John Bergsma: How to Understand the Upcoming Readings for Epiphany…January 5, 2019
Pro-Life Prayer Unites Catholics and Evangelicals, Spurs Recent VictoriesJanuary 5, 2019
By Brandon Harvey, Catholic Exchange, January 4, 2019
The Solemnity of the Epiphany marks the occasion of the visit of the Magi to the newborn babe, Jesus Christ.
When Jesus was born in Bethlehem of Judea, in the days of King Herod, behold, magi from the east arrived in Jerusalem… And behold, the star that they had seen at its rising preceded them, until it came and stopped over the place where the child was. They were overjoyed at seeing the star, and on entering the house they saw the child with Mary his mother. They prostrated themselves and did him homage. Then they opened their treasures and offered him gifts of gold, frankincense, and myrrh. And having been warned in a dream not to return to Herod, they departed for their country by another way.
The three Magi were Gentiles from the East following a star in the sky that was foretold in the Old Testament, “A star shall advance from Jacob, and a scepter shall rise from Israel” (Numbers 24:17, see also Isaiah 60:1-6 and Psalm 72:10). These unique Gentiles were likely interested in astrology as is evident by their awareness and interest in this particular star that made them “overjoyed at seeing” it.
As Gentiles they were able to recognize that Jesus is the Son of God who deserves our worship (see CCC 528). This is no small accomplishment. It demonstrates their openness to the promptings of the Holy Spirit, which is thus available to people from all nations, and it points toward the call for all nations to enter into the sonship of Christ (Matthew 28:19-20).
The Church invites us to enter into the Mystery of the Epiphany through the Sacred Liturgy and various devotional practice. Some of these opportunities, as expressed in the Directory on Popular Piety and the Liturgy, include:
The exchange of gifts with others in imitation of the gifts brought by the Magi to Jesus; gift giving during this time should maintain a “Christian character….free from extravagance, luxury, and waste”.
The Blessing of the Home.
Inscription above doors by blessed chalk that includes “the year and the initials of the three wise men (C+M+B), which can also be interpreted to mean Christus mansionem benedicat.”
Collections for charitable or missionary projects.
A “sense of solidarity and openness” to “those who come from afar”.
Assistance with missionary work.
I would like to draw your attention to the sixth invitation listed here. The document referenced above states that the Epiphany has a “strong missionary character.” The Liturgical Year proposes and re-proposes an ordered life of holiness each year. Every Christian is called to not only support the missionary work of others within the Church, but to play an active part in the evangelization of people and culture (Evangelii Nuntiandi 70-73). Not only does Saint Paul VI call families to evangelize (Evangelii Nuntiandi 71), but the Catechism of the Catholic Church lists evangelization as one of the four critical habits for the Christian Home (CCC 2205).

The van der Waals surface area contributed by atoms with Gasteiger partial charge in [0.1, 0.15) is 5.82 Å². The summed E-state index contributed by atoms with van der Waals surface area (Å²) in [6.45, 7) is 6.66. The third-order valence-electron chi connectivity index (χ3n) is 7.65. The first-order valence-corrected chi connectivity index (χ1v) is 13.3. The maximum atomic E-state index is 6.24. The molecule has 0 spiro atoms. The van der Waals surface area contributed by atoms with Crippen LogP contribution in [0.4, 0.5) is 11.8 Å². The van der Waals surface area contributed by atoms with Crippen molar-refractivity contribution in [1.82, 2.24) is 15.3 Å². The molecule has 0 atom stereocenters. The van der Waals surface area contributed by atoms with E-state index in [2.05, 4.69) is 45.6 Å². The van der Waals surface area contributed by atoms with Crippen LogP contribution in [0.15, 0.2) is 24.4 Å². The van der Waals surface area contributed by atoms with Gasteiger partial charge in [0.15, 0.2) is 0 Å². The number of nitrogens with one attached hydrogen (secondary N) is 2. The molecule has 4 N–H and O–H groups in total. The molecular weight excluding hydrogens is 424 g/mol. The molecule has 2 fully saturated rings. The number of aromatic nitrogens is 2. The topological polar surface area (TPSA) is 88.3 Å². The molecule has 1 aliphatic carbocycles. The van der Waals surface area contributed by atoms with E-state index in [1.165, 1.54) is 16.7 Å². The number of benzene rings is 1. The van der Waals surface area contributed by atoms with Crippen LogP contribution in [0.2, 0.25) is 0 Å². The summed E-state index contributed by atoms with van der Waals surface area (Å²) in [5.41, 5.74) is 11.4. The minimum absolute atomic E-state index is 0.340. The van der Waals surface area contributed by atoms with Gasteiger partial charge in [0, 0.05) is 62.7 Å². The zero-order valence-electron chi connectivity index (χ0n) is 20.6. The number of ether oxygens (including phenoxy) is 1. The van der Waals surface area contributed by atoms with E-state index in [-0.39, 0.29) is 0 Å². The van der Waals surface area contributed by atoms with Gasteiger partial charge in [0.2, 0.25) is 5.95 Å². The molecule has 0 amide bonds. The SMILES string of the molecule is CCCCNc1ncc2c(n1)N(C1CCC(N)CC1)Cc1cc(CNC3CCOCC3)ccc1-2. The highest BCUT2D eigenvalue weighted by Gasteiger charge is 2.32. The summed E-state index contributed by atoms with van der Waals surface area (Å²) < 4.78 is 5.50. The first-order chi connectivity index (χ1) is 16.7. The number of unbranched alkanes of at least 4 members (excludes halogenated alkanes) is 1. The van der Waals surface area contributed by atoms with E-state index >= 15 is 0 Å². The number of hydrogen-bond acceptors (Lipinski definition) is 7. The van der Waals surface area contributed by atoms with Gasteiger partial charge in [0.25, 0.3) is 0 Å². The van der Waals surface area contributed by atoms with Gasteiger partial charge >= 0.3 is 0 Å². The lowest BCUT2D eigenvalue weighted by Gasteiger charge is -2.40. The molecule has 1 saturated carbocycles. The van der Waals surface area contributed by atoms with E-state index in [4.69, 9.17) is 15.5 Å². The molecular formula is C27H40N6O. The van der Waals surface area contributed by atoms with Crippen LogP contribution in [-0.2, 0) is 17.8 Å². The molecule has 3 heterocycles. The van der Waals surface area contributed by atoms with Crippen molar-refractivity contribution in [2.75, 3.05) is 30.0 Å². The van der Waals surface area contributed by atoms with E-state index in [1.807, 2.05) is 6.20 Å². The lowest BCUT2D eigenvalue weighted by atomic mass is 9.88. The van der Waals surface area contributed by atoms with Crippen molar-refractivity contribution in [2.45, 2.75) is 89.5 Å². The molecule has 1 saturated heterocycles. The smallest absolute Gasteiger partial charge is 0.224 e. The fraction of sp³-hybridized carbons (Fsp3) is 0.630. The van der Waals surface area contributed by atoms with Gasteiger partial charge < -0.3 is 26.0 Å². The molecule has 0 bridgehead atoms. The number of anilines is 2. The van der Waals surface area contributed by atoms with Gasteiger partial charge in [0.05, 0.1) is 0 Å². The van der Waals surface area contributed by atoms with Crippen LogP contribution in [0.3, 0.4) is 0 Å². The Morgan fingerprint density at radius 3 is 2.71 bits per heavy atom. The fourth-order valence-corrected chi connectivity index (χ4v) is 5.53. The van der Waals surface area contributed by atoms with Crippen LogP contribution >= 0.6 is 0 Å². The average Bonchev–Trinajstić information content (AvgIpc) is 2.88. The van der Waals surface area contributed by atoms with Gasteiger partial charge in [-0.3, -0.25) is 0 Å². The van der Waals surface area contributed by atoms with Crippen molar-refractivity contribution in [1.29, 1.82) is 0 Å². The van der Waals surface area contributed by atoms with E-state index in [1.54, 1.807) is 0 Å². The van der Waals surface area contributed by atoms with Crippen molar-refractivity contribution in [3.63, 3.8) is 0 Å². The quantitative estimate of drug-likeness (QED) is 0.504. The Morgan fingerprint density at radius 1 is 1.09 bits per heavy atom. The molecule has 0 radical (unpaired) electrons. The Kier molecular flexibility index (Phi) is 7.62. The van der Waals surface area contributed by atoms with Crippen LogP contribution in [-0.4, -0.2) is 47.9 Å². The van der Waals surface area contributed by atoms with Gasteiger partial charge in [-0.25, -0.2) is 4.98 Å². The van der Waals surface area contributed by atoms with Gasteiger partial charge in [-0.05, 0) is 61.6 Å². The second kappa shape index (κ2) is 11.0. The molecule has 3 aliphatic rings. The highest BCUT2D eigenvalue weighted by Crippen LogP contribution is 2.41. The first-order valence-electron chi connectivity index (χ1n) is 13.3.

Therefore, just as Lent is an opportunity to renew our detachment from worldly things and deepen our conversion, the celebration of Epiphany is also a “season” to renew our habits to engage in the sacred task of evangelization within our own region. Each year we may forget this essential component of the Christian life or become lax in this mandate from Christ and His Church, nonetheless, Epiphany is a reminder to take additional steps in the new year to prioritize praying for the faith life of others and inviting them to come to know the fullness of grace and truth that Christ willed to be found in the Catholic Church (CCC 830).
Hopefully, with a renewed understanding of our call to the work of evangelization, we may begin to hear this mandate repeated at each and every Mass in the Dismissal Rite and echoed in the very word “Mass.” At each Mass we are dismissed and sent out on the mission to evangelize. To explain this point, I will close with the wisdom of Benedict XVI.
After the blessing, the deacon or the priest dismisses the people with the words: Ite, missa est. These words help us to grasp the relationship between the Mass just celebrated and the mission of Christians in the world. In antiquity, missa simply meant “dismissal.” However in Christian usage it gradually took on a deeper meaning. The word “dismissal” has come to imply a “mission.” These few words succinctly express the missionary nature of the Church.
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